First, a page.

Press enter to apply

To edit the chart further, select the chart and click the triangle in the upper-right corner and select "Advanced edit..."

In this window you can further customize the chart

One interesting visual change is to select "Smooth". Click "Update" once you're done

Sharing the Google Sheet

To share the Google Sheet, click the big blue "Share" button in the top-right corner and click "Get shareable link"

The sharing window will now show a URL you can copy-paste into your report.

When you click the dropdown "Anyone with the link can view" you are provided other options

To share only the chart, you can click the triangle in the upper-right corner and select "Save image"

Editing values

Download the 1000mails.csv file from Moodle and upload to Google Spreadsheets as before

Specifying column headers

Drag the gray line above row 1 to below row 1 (see red circle)

This way you can easily sort columns alphabetically or otherwise without losing the headers

Working with the Date field: selecting characters

6/30/2010 11:53:00 → M(M)/DD/YYYY HH:MM:SS

(I the ODS file the date may be written out slightly differently, but same principle applies)

Rather than as a date, we can treat this as a string of 18/19 characters

  • Create a new column next to Date, call it Date2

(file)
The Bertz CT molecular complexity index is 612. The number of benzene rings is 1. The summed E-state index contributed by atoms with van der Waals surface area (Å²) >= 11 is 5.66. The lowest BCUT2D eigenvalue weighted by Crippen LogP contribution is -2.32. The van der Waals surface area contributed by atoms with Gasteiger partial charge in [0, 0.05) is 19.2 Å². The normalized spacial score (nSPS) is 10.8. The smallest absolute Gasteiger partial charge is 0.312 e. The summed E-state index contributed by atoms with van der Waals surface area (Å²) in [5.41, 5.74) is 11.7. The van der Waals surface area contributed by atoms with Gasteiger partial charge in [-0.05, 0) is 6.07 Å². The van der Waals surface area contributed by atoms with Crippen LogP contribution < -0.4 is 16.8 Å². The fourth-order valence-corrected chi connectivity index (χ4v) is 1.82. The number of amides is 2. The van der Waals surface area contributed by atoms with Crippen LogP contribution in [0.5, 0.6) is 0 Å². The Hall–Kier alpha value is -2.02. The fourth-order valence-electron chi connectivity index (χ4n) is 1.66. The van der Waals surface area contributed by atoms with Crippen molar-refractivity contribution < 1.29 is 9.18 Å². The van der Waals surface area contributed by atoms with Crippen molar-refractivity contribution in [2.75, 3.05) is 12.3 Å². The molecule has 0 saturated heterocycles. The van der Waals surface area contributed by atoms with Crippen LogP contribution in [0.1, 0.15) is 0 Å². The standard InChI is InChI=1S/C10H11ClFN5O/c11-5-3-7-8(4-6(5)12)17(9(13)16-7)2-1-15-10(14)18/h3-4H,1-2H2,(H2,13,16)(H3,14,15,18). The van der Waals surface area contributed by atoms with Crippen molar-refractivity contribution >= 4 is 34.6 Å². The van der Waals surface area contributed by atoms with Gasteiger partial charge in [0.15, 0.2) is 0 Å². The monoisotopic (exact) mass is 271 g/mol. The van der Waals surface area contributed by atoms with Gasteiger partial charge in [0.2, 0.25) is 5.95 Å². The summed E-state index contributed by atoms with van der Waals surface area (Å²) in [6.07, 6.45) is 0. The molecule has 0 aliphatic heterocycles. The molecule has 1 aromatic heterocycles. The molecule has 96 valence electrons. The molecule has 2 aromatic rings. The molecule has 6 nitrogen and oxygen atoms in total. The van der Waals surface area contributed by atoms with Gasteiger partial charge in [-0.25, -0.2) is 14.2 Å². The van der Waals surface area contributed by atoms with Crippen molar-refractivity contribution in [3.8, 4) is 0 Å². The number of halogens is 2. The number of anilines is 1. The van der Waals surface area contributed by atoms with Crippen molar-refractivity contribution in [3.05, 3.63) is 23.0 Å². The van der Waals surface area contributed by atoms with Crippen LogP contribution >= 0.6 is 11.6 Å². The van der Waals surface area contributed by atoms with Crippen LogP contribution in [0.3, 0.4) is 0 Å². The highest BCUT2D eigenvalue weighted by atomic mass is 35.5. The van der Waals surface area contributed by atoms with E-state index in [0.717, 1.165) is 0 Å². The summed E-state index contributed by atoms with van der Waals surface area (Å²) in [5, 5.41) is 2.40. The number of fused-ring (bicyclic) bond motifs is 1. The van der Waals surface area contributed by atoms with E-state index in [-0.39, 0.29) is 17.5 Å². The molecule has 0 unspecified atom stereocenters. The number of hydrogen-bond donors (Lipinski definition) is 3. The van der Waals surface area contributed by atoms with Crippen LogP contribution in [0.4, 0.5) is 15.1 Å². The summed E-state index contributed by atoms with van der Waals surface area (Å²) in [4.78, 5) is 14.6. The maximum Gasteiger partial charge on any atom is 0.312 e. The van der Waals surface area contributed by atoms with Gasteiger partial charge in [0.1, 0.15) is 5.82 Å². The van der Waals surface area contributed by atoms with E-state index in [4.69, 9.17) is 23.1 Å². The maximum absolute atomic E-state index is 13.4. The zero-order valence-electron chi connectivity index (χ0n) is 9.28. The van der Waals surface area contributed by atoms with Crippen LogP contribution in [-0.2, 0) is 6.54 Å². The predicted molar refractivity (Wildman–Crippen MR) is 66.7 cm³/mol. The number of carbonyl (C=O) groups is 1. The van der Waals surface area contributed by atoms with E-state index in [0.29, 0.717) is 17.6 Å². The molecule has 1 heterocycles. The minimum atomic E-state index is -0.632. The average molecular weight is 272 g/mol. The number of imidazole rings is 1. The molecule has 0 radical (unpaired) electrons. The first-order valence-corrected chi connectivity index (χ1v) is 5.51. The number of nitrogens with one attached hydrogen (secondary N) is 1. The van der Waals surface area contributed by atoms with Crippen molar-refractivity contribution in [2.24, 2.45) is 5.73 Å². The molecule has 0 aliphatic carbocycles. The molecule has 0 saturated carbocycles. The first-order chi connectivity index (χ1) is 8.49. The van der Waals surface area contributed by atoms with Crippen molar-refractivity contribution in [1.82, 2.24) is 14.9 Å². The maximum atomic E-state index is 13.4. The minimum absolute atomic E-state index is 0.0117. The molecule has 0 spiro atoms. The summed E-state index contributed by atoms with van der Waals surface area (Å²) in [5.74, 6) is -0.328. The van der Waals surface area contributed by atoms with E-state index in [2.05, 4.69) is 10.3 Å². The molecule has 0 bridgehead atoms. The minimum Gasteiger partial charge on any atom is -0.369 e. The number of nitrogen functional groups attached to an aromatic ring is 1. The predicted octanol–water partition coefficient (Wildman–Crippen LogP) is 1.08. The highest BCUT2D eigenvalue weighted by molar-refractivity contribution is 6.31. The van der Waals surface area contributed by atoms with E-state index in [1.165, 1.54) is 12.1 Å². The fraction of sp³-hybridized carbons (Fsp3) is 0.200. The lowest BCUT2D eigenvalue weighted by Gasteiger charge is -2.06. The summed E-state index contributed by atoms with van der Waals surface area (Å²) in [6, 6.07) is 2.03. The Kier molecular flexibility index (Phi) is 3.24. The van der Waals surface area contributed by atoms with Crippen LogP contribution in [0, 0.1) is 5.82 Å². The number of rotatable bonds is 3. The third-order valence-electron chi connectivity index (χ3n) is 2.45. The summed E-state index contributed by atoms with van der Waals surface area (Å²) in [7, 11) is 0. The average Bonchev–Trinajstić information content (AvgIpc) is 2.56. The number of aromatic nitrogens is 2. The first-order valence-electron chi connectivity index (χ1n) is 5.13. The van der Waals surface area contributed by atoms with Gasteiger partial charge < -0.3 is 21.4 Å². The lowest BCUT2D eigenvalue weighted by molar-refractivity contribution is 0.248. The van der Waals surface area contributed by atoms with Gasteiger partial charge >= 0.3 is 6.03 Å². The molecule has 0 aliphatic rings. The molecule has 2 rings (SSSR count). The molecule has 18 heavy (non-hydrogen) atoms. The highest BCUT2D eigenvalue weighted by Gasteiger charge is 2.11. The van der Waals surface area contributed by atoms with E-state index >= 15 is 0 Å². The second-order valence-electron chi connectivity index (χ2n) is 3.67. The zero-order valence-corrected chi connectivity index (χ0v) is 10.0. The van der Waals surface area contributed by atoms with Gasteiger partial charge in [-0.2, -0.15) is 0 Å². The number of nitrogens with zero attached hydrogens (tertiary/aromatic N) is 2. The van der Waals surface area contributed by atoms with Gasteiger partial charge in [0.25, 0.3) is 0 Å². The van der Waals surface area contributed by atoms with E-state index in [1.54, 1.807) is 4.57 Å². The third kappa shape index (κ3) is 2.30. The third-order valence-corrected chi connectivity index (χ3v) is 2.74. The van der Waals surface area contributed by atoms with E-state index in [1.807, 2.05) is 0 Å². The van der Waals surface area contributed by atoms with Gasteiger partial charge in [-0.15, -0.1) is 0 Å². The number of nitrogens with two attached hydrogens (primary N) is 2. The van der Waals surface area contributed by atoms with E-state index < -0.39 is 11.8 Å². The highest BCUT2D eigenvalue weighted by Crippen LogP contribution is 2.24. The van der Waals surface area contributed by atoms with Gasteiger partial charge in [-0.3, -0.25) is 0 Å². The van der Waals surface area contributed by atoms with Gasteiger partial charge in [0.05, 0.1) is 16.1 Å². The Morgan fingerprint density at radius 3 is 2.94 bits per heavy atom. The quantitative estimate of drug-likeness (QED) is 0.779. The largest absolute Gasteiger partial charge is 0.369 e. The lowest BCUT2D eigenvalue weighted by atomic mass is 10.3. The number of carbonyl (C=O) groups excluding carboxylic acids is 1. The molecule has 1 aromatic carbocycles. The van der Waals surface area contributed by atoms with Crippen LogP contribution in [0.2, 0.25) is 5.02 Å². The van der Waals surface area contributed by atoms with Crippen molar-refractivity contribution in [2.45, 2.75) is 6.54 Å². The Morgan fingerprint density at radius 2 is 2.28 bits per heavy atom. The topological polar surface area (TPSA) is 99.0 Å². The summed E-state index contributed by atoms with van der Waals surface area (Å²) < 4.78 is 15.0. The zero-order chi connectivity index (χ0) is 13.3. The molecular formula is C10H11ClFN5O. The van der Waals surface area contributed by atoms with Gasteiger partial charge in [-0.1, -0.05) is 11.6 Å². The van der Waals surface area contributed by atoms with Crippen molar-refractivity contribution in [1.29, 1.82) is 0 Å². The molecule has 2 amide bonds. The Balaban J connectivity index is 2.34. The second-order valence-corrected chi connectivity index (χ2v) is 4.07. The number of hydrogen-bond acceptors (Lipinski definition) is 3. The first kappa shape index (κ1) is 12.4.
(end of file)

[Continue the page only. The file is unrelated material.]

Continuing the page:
• With =LEFT(field;length) we can select a number of characters
  • To select the month: =LEFT(G2;2)
  • Now we have months 6/ and 12, etc
  • To repeat for all rows: select the field, select the bottom right, and drag all the way down

Selecting parts of Date

To work from the other end, use =RIGHT(field;length)

To get for example only the year, select with left the first 10 characters, then in another column take the right 4 from that

  • Create column next to Date, Date2
  • With =LEFT(G2;10) we select 6/30/2010
  • Create another column next to Date2, Date3
  • With =RIGHT(H2;4) we select 2010

Removing specific characters

Of course, 6/ isn't a real month

To remove the /, we will use =SUBSTITUTE(field,"char","")

  • Create another column next to Date2, call it Date3
  • Write =SUBSTITUTE(I2,"/",""): the result should be 6
  • To repeat for all rows: select the field, select the bottom right, and drag all the way down

Sorting by the new time column

To save only the result and not the formula, copy the entire Date3 column, create a new column Date4

Right-click the new column, and select paste special > paste values only

Select the Date4 column with all the values, click the 123 button in the topbar and click Number (even when this is already checked)

Now you can sort by the Date4 column

Creating different timelines